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What Factors Explain The Persian Empire's Survival For Two Hundred Years?

1281 words - 6 pages

What factors explain the Persian (Archaemenid) empire's survival for two hundred years?Until the sixth century BC, they were a people shrouded in mystery. Living in the area east of the Mesopotamian region, the Persians were a disparate group of Indo-European tribes, some nomadic, some settled, that were developing their own culture and religion unique from that of the great cities to their west. Sometimes history is about ideas, and nothing more clearly emphasizes this aspect of history than the sudden eruption of Persians on to the world stage, or at least the world stage as it centered around Mesopotamia. For the sudden rise of Persian power not only over Mesopotamia, but over the entire ...view middle of the document...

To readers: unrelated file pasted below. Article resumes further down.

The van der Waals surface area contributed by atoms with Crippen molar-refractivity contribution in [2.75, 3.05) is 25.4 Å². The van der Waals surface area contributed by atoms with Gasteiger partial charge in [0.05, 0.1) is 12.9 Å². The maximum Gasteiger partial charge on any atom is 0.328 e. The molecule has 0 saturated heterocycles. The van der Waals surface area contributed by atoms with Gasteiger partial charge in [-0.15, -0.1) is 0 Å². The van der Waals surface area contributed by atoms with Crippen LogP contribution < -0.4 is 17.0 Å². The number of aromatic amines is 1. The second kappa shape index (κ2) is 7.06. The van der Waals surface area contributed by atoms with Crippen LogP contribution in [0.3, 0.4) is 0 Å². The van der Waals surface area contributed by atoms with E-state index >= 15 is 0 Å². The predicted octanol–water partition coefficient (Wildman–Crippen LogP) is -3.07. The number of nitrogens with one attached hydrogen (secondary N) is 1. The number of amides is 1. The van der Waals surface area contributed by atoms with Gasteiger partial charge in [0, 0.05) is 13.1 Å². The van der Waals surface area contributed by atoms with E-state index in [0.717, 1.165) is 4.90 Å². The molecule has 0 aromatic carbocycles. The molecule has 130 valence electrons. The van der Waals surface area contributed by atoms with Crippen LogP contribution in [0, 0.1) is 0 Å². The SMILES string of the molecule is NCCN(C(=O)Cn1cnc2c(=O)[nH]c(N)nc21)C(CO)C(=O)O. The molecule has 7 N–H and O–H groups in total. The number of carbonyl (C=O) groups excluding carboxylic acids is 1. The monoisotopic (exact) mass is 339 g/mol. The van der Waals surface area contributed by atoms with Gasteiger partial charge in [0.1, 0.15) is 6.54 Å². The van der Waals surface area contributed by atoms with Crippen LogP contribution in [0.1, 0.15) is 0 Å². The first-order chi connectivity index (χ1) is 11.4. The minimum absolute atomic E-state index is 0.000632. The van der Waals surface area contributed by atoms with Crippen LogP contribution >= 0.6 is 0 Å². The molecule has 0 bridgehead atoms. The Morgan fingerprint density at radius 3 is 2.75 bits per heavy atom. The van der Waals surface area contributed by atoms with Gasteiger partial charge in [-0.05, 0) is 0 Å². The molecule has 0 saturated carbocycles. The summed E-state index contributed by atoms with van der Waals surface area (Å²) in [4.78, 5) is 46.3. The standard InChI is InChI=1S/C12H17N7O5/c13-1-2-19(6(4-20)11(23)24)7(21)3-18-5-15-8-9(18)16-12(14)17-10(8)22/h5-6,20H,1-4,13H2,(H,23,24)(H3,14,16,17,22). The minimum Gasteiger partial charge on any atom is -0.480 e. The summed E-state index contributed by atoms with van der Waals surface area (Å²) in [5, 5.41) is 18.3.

The Persian system of taxation is tailored to each satrapy (the area ruled by a satrap, or provincial governor). At differing times there are between 20 and 30 satrapies in the empire, and each is assessed according to its supposed productivity. It is the responsibility of the satrap to collect the due amount and to send it to the emperor, after deducting his expenses. (The expenses, and the power of deciding precisely how and from whom to raise the money in the province, offer maximum opportunity for rich pickings.)There was no sudden increasing in tax amounts and no sky-high tax amounts. Even though the Persian kings had the same power as a Pharaoh, they did not abuse their power by being unfair in administrating justices. They were fair to everyone.Cyrus' son, Cambyses II, annexed Egypt to the Achaemenid Empire. The empire then reached its greatest extent under Darius I. He led conquering armies into the Indus River valley and into Thrace in Europe. His invasion of Greece was halted at the Battle of Marathon. His son Xerxes I also tried to subdue the Greeks, but his army was defeated at the Battle of Plataea 479 BC.Darius divided his realm into about twenty satrapies (provinces) supervised by satraps, or governors, many of whom had personal ties to the Shah. He instituted a systematic tribute to tax each province. He took the advanced postal system of the Assyrians and expanded it. Also taken from the Assyrians was the usage of secret agents of the king, known as the King's Eyes and Ears, keeping him informed.To improve trade, Darius set up a common set of weights & measures. He also encouraged the use of coins, which the Lydians of Asia Minor had first introduced. Most people continued to be part of the barter economy, exchanging one set of goods or services for another. Coins, however, brought merchants and traders into an early form of a money economy, replacing barter with the exchange of money. By setting up a single Persian coinage, Darius created economic links among his far-flung subjects.The Persian Empire was the largest and most powerful empire the world had yet seen. More importantly, it was well managed and organized. During the Achaemenid period, Zoroastrianism became the religion of the rulers and most of the people of Persia. Its founder Zoroaster had lived around anywhere between 600 BC and 1800 BC, and according to Plato and other Greek sources as early as 7000 BC[citation needed], making him a candidate as the founder of the earliest religion based on revealed scripture. The new religion was a new look at the traditional Aryan gods;...

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